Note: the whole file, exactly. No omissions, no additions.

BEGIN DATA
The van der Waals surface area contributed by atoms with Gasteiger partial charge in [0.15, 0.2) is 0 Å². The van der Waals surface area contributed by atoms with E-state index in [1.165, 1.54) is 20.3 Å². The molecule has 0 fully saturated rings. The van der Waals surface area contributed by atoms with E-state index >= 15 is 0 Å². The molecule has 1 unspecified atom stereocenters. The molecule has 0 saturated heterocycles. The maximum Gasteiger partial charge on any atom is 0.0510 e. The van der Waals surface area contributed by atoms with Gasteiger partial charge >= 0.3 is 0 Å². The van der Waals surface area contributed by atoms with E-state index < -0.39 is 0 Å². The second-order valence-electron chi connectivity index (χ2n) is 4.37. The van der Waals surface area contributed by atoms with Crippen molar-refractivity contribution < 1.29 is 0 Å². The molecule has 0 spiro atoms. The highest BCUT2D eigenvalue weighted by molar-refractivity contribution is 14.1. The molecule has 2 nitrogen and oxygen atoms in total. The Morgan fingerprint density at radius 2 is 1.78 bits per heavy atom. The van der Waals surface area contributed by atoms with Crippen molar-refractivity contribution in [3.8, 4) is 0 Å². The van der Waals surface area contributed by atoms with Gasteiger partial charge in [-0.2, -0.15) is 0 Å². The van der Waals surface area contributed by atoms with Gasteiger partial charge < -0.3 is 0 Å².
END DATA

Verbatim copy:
The van der Waals surface area contributed by atoms with Gasteiger partial charge in [0.15, 0.2) is 0 Å². The van der Waals surface area contributed by atoms with E-state index in [1.165, 1.54) is 20.3 Å². The molecule has 0 fully saturated rings. The van der Waals surface area contributed by atoms with E-state index >= 15 is 0 Å². The molecule has 1 unspecified atom stereocenters. The molecule has 0 saturated heterocycles. The maximum Gasteiger partial charge on any atom is 0.0510 e. The van der Waals surface area contributed by atoms with Gasteiger partial charge >= 0.3 is 0 Å². The van der Waals surface area contributed by atoms with E-state index < -0.39 is 0 Å². The second-order valence-electron chi connectivity index (χ2n) is 4.37. The van der Waals surface area contributed by atoms with Crippen molar-refractivity contribution < 1.29 is 0 Å². The molecule has 0 spiro atoms. The highest BCUT2D eigenvalue weighted by molar-refractivity contribution is 14.1. The molecule has 2 nitrogen and oxygen atoms in total. The Morgan fingerprint density at radius 2 is 1.78 bits per heavy atom. The van der Waals surface area contributed by atoms with Crippen molar-refractivity contribution in [3.8, 4) is 0 Å². The van der Waals surface area contributed by atoms with Gasteiger partial charge in [-0.2, -0.15) is 0 Å². The van der Waals surface area contributed by atoms with Gasteiger partial charge < -0.3 is 0 Å².